The platform is designed to be simple and streamlined for the casual investor to make simple trades. Specifically, here are some advanced features it’s missing:
- Pre-/post-hours trading.
- Penny stocks.
- Cryptocurrency trading.
- International investment vehicles.
- Detailed chart analytics.
- Third-party data integration.
Pros & cons
- Chase customer support — J.P. Morgan Self-Directed Investing stands out from other brokerage apps by offering a knowledgeable and accessible customer support team.
- Simple, intuitive interface — Chase’s trading platform is lean and clean, letting new investors get up and running without being overwhelmed by charts of data.
- A bonus of up to $625 — If you have $250,000 or more to move over to J.P. Morgan, you could earn a nice little bonus.
- Portfolio Builder — With the complimentary Portfolio Builder tool, J.P. Morgan Self-Directed Investing assists new investors by helping them gauge their risk tolerance and investing goals.
- Integration for Chase customers — For existing Chase customers, adding a J.P. Morgan Self-Directed Investing account to your dashboard is quick and seamless - and consolidating your trading platform into your banking app lends beaucoup convenience over time.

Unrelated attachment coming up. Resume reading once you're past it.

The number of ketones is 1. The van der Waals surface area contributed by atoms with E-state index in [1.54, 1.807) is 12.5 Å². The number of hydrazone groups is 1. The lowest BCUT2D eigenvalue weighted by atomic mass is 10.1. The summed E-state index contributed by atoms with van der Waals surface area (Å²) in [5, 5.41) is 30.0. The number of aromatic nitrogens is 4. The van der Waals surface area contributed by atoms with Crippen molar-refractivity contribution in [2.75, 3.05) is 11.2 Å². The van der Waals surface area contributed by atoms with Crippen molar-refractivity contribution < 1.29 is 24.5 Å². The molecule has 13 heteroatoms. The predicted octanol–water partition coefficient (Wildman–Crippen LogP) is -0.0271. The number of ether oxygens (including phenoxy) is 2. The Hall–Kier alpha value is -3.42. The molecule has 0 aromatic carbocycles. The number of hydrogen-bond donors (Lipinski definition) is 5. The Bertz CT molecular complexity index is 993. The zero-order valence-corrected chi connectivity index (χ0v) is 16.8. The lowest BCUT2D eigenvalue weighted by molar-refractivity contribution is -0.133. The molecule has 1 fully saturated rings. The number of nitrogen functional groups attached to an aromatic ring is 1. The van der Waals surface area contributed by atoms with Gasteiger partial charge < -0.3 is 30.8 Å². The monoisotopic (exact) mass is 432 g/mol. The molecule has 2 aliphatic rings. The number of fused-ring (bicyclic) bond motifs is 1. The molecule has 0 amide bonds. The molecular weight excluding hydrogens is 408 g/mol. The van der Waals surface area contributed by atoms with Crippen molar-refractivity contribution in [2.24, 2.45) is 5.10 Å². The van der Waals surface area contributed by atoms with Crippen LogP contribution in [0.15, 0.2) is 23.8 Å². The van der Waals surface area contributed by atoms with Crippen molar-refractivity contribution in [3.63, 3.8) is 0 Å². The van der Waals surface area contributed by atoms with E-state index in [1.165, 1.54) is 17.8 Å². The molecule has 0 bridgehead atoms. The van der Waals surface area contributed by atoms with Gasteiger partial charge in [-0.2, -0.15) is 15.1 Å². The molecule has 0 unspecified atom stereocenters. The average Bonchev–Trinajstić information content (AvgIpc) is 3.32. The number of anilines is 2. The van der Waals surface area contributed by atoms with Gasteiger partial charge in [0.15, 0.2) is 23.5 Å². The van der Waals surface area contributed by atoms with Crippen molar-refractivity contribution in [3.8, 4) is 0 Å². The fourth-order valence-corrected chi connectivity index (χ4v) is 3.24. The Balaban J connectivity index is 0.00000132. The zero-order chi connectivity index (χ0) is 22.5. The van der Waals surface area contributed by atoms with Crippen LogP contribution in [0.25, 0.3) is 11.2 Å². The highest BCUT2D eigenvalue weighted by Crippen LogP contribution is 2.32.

- Limited functionality — J.P. Morgan Self-Directed Investing offers a limited, basic list of investment vehicles and research tools, so aspiring day traders may quickly outgrow the platform.
- Portfolio Builder requires $2,500 min. — Even the automated Portfolio Builder requires you to have $2,500 in your account, excluding many young investors who may need it most.
- No crypto support — Unlike Robinhood, J.P. Morgan Self-Directed Investing doesn’t allow for crypto trading, and considering the big banks aren’t the biggest fans of unsecured currencies, it probably never will.
- Constant timeouts — In a death blow for day traders, Chase will automatically log you out due to inactivity every few minutes so you can’t keep the platform open for constant monitoring.
J.P. Morgan Self-Directed Investing vs. competitors